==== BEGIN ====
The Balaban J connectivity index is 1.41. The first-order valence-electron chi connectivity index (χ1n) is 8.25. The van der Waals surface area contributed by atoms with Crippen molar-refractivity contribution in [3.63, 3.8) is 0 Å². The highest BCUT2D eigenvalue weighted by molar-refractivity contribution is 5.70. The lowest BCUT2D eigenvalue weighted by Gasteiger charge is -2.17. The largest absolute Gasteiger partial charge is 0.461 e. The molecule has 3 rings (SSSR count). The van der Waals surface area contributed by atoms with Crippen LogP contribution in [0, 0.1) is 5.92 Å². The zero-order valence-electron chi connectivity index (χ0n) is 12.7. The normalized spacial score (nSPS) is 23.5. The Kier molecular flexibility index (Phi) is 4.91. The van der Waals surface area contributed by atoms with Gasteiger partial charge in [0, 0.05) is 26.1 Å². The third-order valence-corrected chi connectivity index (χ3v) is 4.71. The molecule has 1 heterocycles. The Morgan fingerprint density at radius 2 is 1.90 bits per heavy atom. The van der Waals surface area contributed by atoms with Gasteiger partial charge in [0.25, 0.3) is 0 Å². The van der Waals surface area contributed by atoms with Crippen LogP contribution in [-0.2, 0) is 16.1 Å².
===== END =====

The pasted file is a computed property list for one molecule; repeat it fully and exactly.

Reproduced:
The Balaban J connectivity index is 1.41. The first-order valence-electron chi connectivity index (χ1n) is 8.25. The van der Waals surface area contributed by atoms with Crippen molar-refractivity contribution in [3.63, 3.8) is 0 Å². The highest BCUT2D eigenvalue weighted by molar-refractivity contribution is 5.70. The lowest BCUT2D eigenvalue weighted by Gasteiger charge is -2.17. The largest absolute Gasteiger partial charge is 0.461 e. The molecule has 3 rings (SSSR count). The van der Waals surface area contributed by atoms with Crippen LogP contribution in [0, 0.1) is 5.92 Å². The zero-order valence-electron chi connectivity index (χ0n) is 12.7. The normalized spacial score (nSPS) is 23.5. The Kier molecular flexibility index (Phi) is 4.91. The van der Waals surface area contributed by atoms with Gasteiger partial charge in [0, 0.05) is 26.1 Å². The third-order valence-corrected chi connectivity index (χ3v) is 4.71. The molecule has 1 heterocycles. The Morgan fingerprint density at radius 2 is 1.90 bits per heavy atom. The van der Waals surface area contributed by atoms with Gasteiger partial charge in [0.25, 0.3) is 0 Å². The van der Waals surface area contributed by atoms with Crippen LogP contribution in [-0.2, 0) is 16.1 Å².